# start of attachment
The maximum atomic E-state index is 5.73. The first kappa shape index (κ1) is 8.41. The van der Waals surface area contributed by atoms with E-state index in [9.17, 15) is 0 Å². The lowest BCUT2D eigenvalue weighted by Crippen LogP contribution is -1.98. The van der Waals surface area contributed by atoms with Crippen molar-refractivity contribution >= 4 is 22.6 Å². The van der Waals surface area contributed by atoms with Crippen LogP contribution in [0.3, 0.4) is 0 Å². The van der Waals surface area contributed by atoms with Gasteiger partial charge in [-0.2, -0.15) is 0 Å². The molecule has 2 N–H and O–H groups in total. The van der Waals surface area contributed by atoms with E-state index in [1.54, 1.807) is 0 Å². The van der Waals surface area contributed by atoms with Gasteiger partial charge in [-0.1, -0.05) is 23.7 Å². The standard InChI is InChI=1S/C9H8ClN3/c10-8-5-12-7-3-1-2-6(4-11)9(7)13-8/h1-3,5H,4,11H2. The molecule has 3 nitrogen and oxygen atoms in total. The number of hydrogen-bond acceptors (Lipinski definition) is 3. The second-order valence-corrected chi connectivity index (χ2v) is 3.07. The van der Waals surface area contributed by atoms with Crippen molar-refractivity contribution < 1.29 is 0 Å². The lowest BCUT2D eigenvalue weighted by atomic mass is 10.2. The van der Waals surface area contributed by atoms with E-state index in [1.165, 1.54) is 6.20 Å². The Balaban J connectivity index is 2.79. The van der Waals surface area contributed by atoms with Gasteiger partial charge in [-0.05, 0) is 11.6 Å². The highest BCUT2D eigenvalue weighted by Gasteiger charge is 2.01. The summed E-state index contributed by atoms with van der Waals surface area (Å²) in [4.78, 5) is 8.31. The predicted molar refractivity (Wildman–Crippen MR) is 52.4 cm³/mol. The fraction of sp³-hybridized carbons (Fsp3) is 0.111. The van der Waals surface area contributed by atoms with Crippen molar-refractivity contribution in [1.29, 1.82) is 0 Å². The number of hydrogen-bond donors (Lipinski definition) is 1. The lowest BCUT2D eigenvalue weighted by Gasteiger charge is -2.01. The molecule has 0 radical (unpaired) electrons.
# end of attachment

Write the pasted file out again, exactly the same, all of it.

The maximum atomic E-state index is 5.73. The first kappa shape index (κ1) is 8.41. The van der Waals surface area contributed by atoms with E-state index in [9.17, 15) is 0 Å². The lowest BCUT2D eigenvalue weighted by Crippen LogP contribution is -1.98. The van der Waals surface area contributed by atoms with Crippen molar-refractivity contribution >= 4 is 22.6 Å². The van der Waals surface area contributed by atoms with Crippen LogP contribution in [0.3, 0.4) is 0 Å². The van der Waals surface area contributed by atoms with Gasteiger partial charge in [-0.2, -0.15) is 0 Å². The molecule has 2 N–H and O–H groups in total. The van der Waals surface area contributed by atoms with E-state index in [1.54, 1.807) is 0 Å². The van der Waals surface area contributed by atoms with Gasteiger partial charge in [-0.1, -0.05) is 23.7 Å². The standard InChI is InChI=1S/C9H8ClN3/c10-8-5-12-7-3-1-2-6(4-11)9(7)13-8/h1-3,5H,4,11H2. The molecule has 3 nitrogen and oxygen atoms in total. The number of hydrogen-bond acceptors (Lipinski definition) is 3. The second-order valence-corrected chi connectivity index (χ2v) is 3.07. The van der Waals surface area contributed by atoms with Crippen molar-refractivity contribution < 1.29 is 0 Å². The lowest BCUT2D eigenvalue weighted by atomic mass is 10.2. The van der Waals surface area contributed by atoms with E-state index in [1.165, 1.54) is 6.20 Å². The Balaban J connectivity index is 2.79. The van der Waals surface area contributed by atoms with Gasteiger partial charge in [-0.05, 0) is 11.6 Å². The highest BCUT2D eigenvalue weighted by Gasteiger charge is 2.01. The summed E-state index contributed by atoms with van der Waals surface area (Å²) in [4.78, 5) is 8.31. The predicted molar refractivity (Wildman–Crippen MR) is 52.4 cm³/mol. The fraction of sp³-hybridized carbons (Fsp3) is 0.111. The van der Waals surface area contributed by atoms with Crippen molar-refractivity contribution in [1.29, 1.82) is 0 Å². The number of hydrogen-bond donors (Lipinski definition) is 1. The lowest BCUT2D eigenvalue weighted by Gasteiger charge is -2.01. The molecule has 0 radical (unpaired) electrons.